Georgia Power’s expected recommendation by month’s end on what to do with its troubled Plant Vogtle nuclear expansion is already spawning arguments between regulators and the company about how to handle the decision.
A lawyer for Georgia Power on Thursday said that if the company recommends completing the project, and the Public Service Commission agrees, the utility will also need a definite decision from the PSC approving additional delays and costs.
“We cannot go forward without you letting us go forward,” the lawyer, Kevin Green, said Thursday at a PSC meeting.
He said state law dictates that the PSC must make a decision or Georgia Power’s recommendation will take effect 180 days after being filed.
“To just punt this down the road, that’s not wise regulatory policy,” said Green. “You’ve got to make the hard decision.”
But some PSC staff members told the five-member commission that Georgia Power has agreed to delay Vogtle-related cost decisions in the past, and that the commission has to tread carefully.
PSC attorney Jeffrey Stair said PSC approval of higher costs could short-circuit a settlement between the commission and Georgia Power late last year on the plant.
The settlement cuts Georgia Power’s profit margin on the project if it isn’t finished by the end of 2020. It also puts the burden on Georgia Power to prove that additional cost overruns are reasonable and deserve eventual reimbursement through customers’ monthly bills.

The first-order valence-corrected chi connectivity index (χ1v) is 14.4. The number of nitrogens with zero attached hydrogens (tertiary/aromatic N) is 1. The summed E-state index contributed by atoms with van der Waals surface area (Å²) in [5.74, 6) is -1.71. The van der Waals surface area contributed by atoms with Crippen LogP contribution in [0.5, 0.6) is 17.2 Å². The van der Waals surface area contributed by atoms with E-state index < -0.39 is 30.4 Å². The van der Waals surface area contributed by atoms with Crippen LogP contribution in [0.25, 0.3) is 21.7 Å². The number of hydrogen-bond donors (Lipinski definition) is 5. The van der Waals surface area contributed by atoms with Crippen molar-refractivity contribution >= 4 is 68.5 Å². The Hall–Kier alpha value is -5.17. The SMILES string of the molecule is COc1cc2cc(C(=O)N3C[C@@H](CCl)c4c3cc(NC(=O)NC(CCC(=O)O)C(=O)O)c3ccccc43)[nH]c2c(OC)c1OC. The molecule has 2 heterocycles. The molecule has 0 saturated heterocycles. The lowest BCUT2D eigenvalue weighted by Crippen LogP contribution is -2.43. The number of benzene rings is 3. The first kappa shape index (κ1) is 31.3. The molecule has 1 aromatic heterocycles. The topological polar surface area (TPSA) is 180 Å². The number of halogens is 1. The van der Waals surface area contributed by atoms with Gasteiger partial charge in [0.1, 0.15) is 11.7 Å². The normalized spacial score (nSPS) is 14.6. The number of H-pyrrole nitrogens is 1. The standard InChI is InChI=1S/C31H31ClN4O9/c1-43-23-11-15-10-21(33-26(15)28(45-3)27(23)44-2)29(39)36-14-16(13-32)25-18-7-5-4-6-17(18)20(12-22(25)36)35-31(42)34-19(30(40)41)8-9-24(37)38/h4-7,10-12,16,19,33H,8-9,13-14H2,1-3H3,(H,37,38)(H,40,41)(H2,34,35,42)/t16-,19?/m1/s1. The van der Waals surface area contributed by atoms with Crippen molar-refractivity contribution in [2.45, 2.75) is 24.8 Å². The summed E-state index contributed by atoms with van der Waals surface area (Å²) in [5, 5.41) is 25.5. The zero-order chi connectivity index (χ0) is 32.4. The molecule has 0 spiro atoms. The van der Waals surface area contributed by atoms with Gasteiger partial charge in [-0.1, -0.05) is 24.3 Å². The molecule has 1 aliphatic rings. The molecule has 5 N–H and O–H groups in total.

“Once you approve a higher cost … you have forever foreclosed” arguing that the higher costs are unreasonable, said Stair.
The upcoming “go/no-go” decision on the Vogtle project is the result of the late-March bankruptcy of Westinghouse Electric, formerly a key contractor on the project to add two nuclear reactors at the plant.
The Atlanta utility has said it would consider finishing or killing the project, or converting the project to a different fuel. The PSC has the final say.
Southern disclosed estimates last week that indicate the project’s price tag will soar to more than $25 billion and take more than two additional years to complete due to Westinghouse’s bankruptcy.
Work at Vogtle, which is less than half-finished, has continued but the finish date has slipped to 2023, from the original 2017.
Last week, partners in a similar nuclear project in South Carolina decided the Westinghouse bankruptcy and other problems made their project too costly and risky, and shut it down.
According to media reports this week, South Carolina Gov. Henry McMaster has approached utility companies — including Georgia Power parent Southern Company — about buying state-owned Santee Cooper to help revive the project.
A Southern company spokesman could not be reached for comment on Thursday.
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